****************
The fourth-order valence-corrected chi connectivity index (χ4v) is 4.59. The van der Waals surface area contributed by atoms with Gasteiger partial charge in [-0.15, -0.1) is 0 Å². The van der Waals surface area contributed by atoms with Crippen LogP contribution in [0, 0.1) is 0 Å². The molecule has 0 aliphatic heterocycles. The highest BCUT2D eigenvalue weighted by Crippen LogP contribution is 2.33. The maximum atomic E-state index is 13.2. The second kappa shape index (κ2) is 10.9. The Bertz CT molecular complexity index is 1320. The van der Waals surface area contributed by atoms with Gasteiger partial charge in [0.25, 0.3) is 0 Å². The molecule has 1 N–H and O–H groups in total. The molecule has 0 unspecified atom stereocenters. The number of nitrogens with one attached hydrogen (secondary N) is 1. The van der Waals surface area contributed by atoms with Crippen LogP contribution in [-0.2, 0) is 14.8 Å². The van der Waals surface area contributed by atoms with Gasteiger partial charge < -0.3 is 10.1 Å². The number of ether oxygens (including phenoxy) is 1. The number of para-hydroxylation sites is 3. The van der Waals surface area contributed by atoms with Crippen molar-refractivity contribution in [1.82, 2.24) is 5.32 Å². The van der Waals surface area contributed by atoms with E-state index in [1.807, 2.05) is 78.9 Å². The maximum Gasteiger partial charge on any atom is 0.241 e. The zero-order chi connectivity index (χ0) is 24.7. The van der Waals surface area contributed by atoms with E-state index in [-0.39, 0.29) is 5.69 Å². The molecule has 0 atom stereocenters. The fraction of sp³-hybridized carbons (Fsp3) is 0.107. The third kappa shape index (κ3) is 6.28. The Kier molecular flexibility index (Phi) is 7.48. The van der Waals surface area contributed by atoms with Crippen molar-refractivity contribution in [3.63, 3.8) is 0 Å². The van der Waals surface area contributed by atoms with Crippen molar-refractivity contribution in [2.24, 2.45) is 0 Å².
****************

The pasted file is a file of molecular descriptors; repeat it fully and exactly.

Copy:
The fourth-order valence-corrected chi connectivity index (χ4v) is 4.59. The van der Waals surface area contributed by atoms with Gasteiger partial charge in [-0.15, -0.1) is 0 Å². The van der Waals surface area contributed by atoms with Crippen LogP contribution in [0, 0.1) is 0 Å². The molecule has 0 aliphatic heterocycles. The highest BCUT2D eigenvalue weighted by Crippen LogP contribution is 2.33. The maximum atomic E-state index is 13.2. The second kappa shape index (κ2) is 10.9. The Bertz CT molecular complexity index is 1320. The van der Waals surface area contributed by atoms with Gasteiger partial charge in [0.25, 0.3) is 0 Å². The molecule has 1 N–H and O–H groups in total. The molecule has 0 unspecified atom stereocenters. The number of nitrogens with one attached hydrogen (secondary N) is 1. The van der Waals surface area contributed by atoms with Crippen LogP contribution in [-0.2, 0) is 14.8 Å². The van der Waals surface area contributed by atoms with Gasteiger partial charge < -0.3 is 10.1 Å². The number of ether oxygens (including phenoxy) is 1. The number of para-hydroxylation sites is 3. The van der Waals surface area contributed by atoms with Crippen molar-refractivity contribution in [1.82, 2.24) is 5.32 Å². The van der Waals surface area contributed by atoms with E-state index in [1.807, 2.05) is 78.9 Å². The maximum Gasteiger partial charge on any atom is 0.241 e. The zero-order chi connectivity index (χ0) is 24.7. The van der Waals surface area contributed by atoms with E-state index in [-0.39, 0.29) is 5.69 Å². The molecule has 0 atom stereocenters. The fraction of sp³-hybridized carbons (Fsp3) is 0.107. The third kappa shape index (κ3) is 6.28. The Kier molecular flexibility index (Phi) is 7.48. The van der Waals surface area contributed by atoms with Crippen molar-refractivity contribution in [3.63, 3.8) is 0 Å². The van der Waals surface area contributed by atoms with Crippen molar-refractivity contribution in [2.24, 2.45) is 0 Å².